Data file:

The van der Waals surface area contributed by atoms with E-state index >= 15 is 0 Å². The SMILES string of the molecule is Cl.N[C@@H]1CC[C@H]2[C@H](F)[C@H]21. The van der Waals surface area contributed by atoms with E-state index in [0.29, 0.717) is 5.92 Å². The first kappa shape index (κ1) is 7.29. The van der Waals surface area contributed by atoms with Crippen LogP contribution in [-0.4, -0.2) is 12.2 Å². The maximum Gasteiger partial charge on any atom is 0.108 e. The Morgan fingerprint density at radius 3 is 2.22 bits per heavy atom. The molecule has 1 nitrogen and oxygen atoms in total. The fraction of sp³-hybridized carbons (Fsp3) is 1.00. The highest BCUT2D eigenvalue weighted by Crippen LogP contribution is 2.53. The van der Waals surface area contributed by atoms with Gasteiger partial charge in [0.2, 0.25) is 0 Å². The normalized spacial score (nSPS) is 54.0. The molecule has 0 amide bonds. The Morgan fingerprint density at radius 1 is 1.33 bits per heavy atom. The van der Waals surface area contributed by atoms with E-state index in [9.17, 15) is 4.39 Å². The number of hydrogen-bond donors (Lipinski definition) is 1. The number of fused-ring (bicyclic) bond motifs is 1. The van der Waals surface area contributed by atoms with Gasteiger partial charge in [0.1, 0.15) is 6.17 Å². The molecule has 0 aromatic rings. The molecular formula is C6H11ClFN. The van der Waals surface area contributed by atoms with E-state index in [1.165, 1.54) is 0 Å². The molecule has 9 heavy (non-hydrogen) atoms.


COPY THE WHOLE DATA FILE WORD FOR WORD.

The van der Waals surface area contributed by atoms with E-state index >= 15 is 0 Å². The SMILES string of the molecule is Cl.N[C@@H]1CC[C@H]2[C@H](F)[C@H]21. The van der Waals surface area contributed by atoms with E-state index in [0.29, 0.717) is 5.92 Å². The first kappa shape index (κ1) is 7.29. The van der Waals surface area contributed by atoms with Crippen LogP contribution in [-0.4, -0.2) is 12.2 Å². The maximum Gasteiger partial charge on any atom is 0.108 e. The Morgan fingerprint density at radius 3 is 2.22 bits per heavy atom. The molecule has 1 nitrogen and oxygen atoms in total. The fraction of sp³-hybridized carbons (Fsp3) is 1.00. The highest BCUT2D eigenvalue weighted by Crippen LogP contribution is 2.53. The van der Waals surface area contributed by atoms with Gasteiger partial charge in [0.2, 0.25) is 0 Å². The normalized spacial score (nSPS) is 54.0. The molecule has 0 amide bonds. The Morgan fingerprint density at radius 1 is 1.33 bits per heavy atom. The van der Waals surface area contributed by atoms with E-state index in [9.17, 15) is 4.39 Å². The number of hydrogen-bond donors (Lipinski definition) is 1. The number of fused-ring (bicyclic) bond motifs is 1. The van der Waals surface area contributed by atoms with Gasteiger partial charge in [0.1, 0.15) is 6.17 Å². The molecule has 0 aromatic rings. The molecular formula is C6H11ClFN. The van der Waals surface area contributed by atoms with E-state index in [1.165, 1.54) is 0 Å². The molecule has 9 heavy (non-hydrogen) atoms.